FIRST PERSON - Spic Macay A partial success
Subramaniam Swaminathan retired in 2000 as professor of mechanical engineering from IIT Delhi, where he served for more than three decades. An expert on several aspects of Indian culture and heritage, Swaminathan coordinated SPIC MACAY concerts within IIT Delhi for several years. He is the author of the illustrated book, Mahabalipuram, Unfinished Poetry in Stone and a founder of the Tamil Heritage Group in Chennai. Kiran Seth was four years my junior in the faculty at IIT Delhi. The son of a mathematician, Kiran is a brilliant mathematician, too, specialising in Industrial Engineering. We all know that he was inspired by a dhrupad concert by the Dagar Brothers while he was a Ph.D. scholar in the US. He plunged into the mission of taking Indian classical music to young people while he was on the faculty of IIT Delhi. Kiran was very good at creating a buzz about classical music, making it fashionable to go to concerts at a time when young people were generally embarrassed to be even seen at such events. For more on SPIC MACAY read Sruti magazine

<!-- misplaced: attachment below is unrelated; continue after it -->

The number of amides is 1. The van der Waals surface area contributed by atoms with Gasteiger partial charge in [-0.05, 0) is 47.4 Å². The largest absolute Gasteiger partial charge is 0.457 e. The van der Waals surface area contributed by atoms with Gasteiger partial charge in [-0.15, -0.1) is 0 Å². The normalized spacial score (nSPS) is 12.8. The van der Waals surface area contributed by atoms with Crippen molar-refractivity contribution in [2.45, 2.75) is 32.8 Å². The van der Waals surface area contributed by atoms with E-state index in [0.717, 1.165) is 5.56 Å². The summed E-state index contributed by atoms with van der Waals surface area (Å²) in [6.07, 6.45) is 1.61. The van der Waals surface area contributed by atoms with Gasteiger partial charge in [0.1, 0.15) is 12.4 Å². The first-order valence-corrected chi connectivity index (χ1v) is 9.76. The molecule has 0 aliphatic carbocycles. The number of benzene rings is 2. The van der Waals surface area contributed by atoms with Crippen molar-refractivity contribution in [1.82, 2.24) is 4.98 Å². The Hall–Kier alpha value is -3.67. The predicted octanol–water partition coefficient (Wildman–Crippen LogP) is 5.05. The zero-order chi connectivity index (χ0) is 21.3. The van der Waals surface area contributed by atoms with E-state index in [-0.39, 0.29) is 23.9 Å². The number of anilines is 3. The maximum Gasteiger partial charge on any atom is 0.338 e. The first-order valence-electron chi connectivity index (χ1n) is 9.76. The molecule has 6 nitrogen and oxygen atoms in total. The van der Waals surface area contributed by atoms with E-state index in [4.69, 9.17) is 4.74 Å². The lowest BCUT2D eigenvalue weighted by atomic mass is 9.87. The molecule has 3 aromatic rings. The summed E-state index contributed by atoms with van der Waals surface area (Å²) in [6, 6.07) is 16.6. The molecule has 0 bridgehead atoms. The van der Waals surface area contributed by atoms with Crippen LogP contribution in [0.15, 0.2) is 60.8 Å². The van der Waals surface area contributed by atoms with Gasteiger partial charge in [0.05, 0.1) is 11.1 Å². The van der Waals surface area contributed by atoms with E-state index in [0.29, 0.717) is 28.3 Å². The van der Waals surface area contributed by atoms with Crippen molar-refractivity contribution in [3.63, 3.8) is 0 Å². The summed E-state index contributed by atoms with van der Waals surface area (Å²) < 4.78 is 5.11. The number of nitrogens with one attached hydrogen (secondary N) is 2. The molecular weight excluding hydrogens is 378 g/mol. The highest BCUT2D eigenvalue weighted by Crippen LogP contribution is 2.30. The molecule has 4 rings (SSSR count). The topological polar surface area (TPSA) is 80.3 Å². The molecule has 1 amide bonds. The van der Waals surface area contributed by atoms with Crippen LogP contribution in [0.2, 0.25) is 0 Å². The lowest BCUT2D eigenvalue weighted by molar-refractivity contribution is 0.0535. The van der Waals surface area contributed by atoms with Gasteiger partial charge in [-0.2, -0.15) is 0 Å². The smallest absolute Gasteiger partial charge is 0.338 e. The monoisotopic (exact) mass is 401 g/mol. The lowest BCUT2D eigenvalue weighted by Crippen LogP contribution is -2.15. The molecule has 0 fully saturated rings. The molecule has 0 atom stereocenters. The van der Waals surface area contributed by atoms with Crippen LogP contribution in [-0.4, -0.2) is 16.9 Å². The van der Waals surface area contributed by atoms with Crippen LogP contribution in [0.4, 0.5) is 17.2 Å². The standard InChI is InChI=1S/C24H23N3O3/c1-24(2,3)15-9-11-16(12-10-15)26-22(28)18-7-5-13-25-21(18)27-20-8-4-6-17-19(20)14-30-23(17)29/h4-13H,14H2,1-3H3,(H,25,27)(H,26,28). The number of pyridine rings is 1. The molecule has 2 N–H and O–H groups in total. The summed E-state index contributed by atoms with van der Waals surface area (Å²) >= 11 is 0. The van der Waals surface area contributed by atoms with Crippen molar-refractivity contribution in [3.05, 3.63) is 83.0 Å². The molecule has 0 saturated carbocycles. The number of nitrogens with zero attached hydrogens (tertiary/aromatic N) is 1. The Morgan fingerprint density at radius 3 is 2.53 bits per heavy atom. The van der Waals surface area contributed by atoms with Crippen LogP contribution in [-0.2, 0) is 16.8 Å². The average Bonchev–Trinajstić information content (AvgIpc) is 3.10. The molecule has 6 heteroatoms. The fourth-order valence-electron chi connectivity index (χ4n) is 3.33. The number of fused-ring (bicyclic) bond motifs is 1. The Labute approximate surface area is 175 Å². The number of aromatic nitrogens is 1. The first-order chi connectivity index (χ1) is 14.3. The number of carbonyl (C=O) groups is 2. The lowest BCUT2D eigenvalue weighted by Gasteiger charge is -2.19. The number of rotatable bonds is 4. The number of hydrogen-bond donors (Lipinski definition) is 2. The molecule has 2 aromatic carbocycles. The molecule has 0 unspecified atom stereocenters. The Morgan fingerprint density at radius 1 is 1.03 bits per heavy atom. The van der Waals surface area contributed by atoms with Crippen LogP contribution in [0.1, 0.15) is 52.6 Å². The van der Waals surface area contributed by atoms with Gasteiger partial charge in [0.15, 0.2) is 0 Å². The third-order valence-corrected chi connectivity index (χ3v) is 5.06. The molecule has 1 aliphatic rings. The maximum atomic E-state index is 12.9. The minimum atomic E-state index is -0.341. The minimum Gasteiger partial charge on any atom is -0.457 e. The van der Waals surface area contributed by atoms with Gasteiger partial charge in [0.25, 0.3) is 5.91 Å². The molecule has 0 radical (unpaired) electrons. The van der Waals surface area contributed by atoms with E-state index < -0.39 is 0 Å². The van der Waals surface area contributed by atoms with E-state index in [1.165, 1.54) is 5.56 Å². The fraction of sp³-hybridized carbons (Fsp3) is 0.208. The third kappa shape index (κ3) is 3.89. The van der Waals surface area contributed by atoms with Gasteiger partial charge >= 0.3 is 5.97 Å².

HERITAGE - Music and dance in Chalukya sculptures - CHITHRA MADHAVAN
The Chalukyas who ruled from the 6th to the 8th centuries AD were, like the Pallavas and the Pandyas of the Tamil country, great patrons of the fine arts, especially music and dance. At the same time, the Chalukya rulers were also interested in experimenting in temple art and architecture. Both these facets are clearly reflected in the sculptures adorning the walls of the temples they built in Karnataka. The sleepy town of Badami (Bagalkot district, Karnataka) was once the famous bustling Chalukyan capital, then called Vatapi. Abounding in sandstone, Badami has as many as four cave-temples, created by the architects and sculptors of the 6th century AD. Of these, Cave One, dedicated to Siva has, near the entrance, an excellent stone sculpture of this deity’s manifestation as Nataraja. Sixteen-armed and 1.5 metres in height, this carving captures your attention. Next to Nataraja is a small dancing image of Ganesa as also a bhakta playing a vertical drum and Nandi standing by the side. Some of the cave temples also have rows of Sivagana-s – fat and short, dancing joyously.